Microsoft longs to own that market. It has ambitious plans to dominate the software and standards in consumer audio and video: it did it for business and it feels it has a right to win here too. Yet Microsoft, as Ballmer admits, has been chasing this particular train for nearly a decade but to no real effect. Worse, after all Microsoft's efforts it's Apple which has the market at its feet, with the killer iPod and iTunes combo winning hearts, minds and wallets worldwide.
The convergence market plays directly to Apple's strengths in industrial design and ease of use. The new G5 Macintosh already looks like a TV from the future and with a tuner card it will be. It's a long way from the drab standard PCs running Microsoft's Media Center, most of which seem to have been designed by people in love with 1970s era hi-fi.
At a Financial Analyst's meeting earlier this year, Ballmer said that he tells Microsoft people: "The goal is to be first…You want to be the first guy to be cool, too." He's exactly right to highlight the element of fashionable excitement that signifies consumer passion for a new product, and this is exactly what Apple has achieved in this space. Microsoft, despite all its efforts, its partnerships, its lobbying and its marketing, has not.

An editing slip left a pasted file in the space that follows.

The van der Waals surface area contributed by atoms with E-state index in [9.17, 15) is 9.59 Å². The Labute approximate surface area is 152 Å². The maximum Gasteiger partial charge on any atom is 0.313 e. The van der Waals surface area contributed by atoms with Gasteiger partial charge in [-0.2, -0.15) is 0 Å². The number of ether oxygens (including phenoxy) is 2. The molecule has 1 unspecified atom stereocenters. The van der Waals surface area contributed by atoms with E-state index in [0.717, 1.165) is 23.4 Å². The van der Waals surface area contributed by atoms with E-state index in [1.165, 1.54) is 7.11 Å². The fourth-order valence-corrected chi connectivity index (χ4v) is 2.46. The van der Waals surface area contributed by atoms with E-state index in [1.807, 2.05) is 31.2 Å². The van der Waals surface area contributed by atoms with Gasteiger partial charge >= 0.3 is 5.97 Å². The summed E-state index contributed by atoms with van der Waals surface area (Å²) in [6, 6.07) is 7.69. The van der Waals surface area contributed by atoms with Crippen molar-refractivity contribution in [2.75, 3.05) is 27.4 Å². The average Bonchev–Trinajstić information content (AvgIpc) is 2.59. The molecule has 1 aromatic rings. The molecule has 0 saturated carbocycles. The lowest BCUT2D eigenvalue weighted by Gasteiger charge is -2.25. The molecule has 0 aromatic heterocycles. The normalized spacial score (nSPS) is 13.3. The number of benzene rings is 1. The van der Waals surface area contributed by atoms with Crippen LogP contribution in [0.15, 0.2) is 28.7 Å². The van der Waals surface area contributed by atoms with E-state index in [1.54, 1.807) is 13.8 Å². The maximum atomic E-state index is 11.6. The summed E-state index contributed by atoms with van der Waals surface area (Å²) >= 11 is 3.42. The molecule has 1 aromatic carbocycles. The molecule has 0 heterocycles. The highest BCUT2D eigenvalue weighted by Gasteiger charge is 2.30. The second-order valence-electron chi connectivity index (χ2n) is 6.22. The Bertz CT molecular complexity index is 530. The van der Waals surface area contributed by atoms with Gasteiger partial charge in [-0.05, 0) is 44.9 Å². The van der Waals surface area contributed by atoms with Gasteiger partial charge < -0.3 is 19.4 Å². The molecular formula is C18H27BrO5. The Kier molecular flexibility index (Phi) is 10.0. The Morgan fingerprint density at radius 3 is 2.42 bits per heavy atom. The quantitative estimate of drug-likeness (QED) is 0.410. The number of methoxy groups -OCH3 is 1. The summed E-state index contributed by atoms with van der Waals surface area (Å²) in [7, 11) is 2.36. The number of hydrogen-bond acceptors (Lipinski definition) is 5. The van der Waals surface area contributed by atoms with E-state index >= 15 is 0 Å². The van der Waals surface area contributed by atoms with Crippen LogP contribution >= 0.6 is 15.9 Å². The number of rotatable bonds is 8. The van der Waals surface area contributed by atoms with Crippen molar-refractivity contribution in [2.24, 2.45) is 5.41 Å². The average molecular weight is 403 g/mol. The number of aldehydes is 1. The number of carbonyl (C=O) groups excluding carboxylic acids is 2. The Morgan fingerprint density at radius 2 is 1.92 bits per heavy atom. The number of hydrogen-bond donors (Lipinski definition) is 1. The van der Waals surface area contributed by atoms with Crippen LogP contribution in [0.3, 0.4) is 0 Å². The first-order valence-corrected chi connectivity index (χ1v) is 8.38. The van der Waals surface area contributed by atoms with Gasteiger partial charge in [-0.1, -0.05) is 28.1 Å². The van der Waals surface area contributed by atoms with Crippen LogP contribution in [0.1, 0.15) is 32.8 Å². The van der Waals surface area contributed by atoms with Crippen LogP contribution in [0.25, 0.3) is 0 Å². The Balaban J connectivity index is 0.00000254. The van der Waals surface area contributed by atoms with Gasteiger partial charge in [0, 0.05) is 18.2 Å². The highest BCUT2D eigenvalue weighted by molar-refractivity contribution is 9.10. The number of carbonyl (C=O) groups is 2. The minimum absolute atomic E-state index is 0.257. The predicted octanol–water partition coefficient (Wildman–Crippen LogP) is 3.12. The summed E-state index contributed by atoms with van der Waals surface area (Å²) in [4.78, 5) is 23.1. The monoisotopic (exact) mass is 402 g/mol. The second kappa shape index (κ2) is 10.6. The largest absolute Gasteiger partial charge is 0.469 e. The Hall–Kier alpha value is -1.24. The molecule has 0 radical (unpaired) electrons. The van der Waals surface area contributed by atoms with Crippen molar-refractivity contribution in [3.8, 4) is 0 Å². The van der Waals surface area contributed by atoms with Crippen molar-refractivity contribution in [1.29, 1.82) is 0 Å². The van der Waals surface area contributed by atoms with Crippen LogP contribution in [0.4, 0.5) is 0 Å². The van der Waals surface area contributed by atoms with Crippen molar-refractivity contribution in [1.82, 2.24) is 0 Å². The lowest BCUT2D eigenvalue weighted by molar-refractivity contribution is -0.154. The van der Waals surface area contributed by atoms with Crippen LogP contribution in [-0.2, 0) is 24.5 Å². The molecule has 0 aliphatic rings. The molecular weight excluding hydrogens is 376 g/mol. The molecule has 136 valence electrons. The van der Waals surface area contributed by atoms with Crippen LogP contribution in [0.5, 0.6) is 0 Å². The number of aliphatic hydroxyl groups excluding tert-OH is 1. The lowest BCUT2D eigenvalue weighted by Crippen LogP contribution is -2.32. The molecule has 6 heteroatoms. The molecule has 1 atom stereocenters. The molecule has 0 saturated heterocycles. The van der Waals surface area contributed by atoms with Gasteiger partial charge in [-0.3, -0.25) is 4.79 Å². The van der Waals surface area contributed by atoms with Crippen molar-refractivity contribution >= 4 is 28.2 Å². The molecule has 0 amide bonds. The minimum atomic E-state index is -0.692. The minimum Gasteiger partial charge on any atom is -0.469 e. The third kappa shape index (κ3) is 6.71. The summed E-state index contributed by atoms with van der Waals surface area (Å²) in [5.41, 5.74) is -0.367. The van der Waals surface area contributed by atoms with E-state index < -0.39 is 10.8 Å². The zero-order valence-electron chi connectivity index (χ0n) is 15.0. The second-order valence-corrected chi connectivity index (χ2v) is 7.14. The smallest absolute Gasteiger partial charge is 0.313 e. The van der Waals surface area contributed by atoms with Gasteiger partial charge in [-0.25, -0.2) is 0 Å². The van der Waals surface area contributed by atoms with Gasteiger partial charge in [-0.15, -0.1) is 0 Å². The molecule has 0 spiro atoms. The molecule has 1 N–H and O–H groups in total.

It has all the pieces, same as Apple: music hardware, media management, online music stores. What it does not have is the cool itself. Like the geeky kid sitting out the school disco, it knows everything about being cool except how to do it. And it really, really hates those who can carry it off. "Apple can't do it," says Ballmer of the complete converged environment: what he means is if Microsoft can't do it with all that money and marketing muscle, he's damned if he see how anyone else can.
You don't tell people you're cool. You show it. You offer it. You have to know what people want, and then give them more than they expect. Microsoft doesn't have that gene: it tells, not hears. And that won't play in the cool converged consumer space.